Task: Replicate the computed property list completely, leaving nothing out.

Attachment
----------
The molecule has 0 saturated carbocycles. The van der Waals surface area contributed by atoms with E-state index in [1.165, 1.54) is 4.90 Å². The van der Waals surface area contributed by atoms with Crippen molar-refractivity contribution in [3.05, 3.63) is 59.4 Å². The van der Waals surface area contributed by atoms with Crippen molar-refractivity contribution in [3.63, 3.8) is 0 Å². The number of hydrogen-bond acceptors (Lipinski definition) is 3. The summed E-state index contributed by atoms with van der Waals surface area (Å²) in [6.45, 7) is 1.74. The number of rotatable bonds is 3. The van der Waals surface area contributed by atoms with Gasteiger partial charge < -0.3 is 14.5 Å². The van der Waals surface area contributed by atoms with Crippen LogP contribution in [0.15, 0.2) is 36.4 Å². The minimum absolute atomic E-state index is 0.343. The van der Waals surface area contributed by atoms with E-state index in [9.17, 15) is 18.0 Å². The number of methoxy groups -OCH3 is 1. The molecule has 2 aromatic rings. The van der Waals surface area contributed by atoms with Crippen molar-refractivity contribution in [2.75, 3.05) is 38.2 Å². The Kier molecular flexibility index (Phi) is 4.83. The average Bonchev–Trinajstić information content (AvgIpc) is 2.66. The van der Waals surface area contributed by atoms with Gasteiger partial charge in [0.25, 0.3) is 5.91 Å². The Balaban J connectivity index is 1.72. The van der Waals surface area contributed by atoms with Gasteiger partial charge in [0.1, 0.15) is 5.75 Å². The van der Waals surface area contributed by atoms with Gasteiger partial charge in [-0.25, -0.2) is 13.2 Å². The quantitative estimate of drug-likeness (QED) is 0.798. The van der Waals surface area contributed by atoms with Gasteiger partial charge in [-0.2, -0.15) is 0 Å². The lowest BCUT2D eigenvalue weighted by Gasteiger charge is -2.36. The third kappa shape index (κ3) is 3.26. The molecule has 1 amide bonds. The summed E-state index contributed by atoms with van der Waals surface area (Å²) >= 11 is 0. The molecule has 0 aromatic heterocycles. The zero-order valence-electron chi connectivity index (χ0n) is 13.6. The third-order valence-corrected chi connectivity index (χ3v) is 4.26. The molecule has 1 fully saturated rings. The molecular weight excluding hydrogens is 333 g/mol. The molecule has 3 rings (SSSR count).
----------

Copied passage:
The molecule has 0 saturated carbocycles. The van der Waals surface area contributed by atoms with E-state index in [1.165, 1.54) is 4.90 Å². The van der Waals surface area contributed by atoms with Crippen molar-refractivity contribution in [3.05, 3.63) is 59.4 Å². The van der Waals surface area contributed by atoms with Crippen molar-refractivity contribution in [3.63, 3.8) is 0 Å². The number of hydrogen-bond acceptors (Lipinski definition) is 3. The summed E-state index contributed by atoms with van der Waals surface area (Å²) in [6.45, 7) is 1.74. The number of rotatable bonds is 3. The van der Waals surface area contributed by atoms with Gasteiger partial charge < -0.3 is 14.5 Å². The van der Waals surface area contributed by atoms with Crippen LogP contribution in [0.15, 0.2) is 36.4 Å². The minimum absolute atomic E-state index is 0.343. The van der Waals surface area contributed by atoms with E-state index in [9.17, 15) is 18.0 Å². The number of methoxy groups -OCH3 is 1. The molecule has 2 aromatic rings. The van der Waals surface area contributed by atoms with Crippen molar-refractivity contribution in [2.75, 3.05) is 38.2 Å². The Kier molecular flexibility index (Phi) is 4.83. The average Bonchev–Trinajstić information content (AvgIpc) is 2.66. The van der Waals surface area contributed by atoms with Gasteiger partial charge in [0.25, 0.3) is 5.91 Å². The Balaban J connectivity index is 1.72. The van der Waals surface area contributed by atoms with Gasteiger partial charge in [0.1, 0.15) is 5.75 Å². The van der Waals surface area contributed by atoms with Gasteiger partial charge in [-0.25, -0.2) is 13.2 Å². The quantitative estimate of drug-likeness (QED) is 0.798. The van der Waals surface area contributed by atoms with Gasteiger partial charge in [-0.2, -0.15) is 0 Å². The lowest BCUT2D eigenvalue weighted by Gasteiger charge is -2.36. The third kappa shape index (κ3) is 3.26. The molecule has 1 amide bonds. The summed E-state index contributed by atoms with van der Waals surface area (Å²) >= 11 is 0. The molecule has 0 aromatic heterocycles. The zero-order valence-electron chi connectivity index (χ0n) is 13.6. The third-order valence-corrected chi connectivity index (χ3v) is 4.26. The molecule has 1 fully saturated rings. The molecular weight excluding hydrogens is 333 g/mol. The molecule has 3 rings (SSSR count).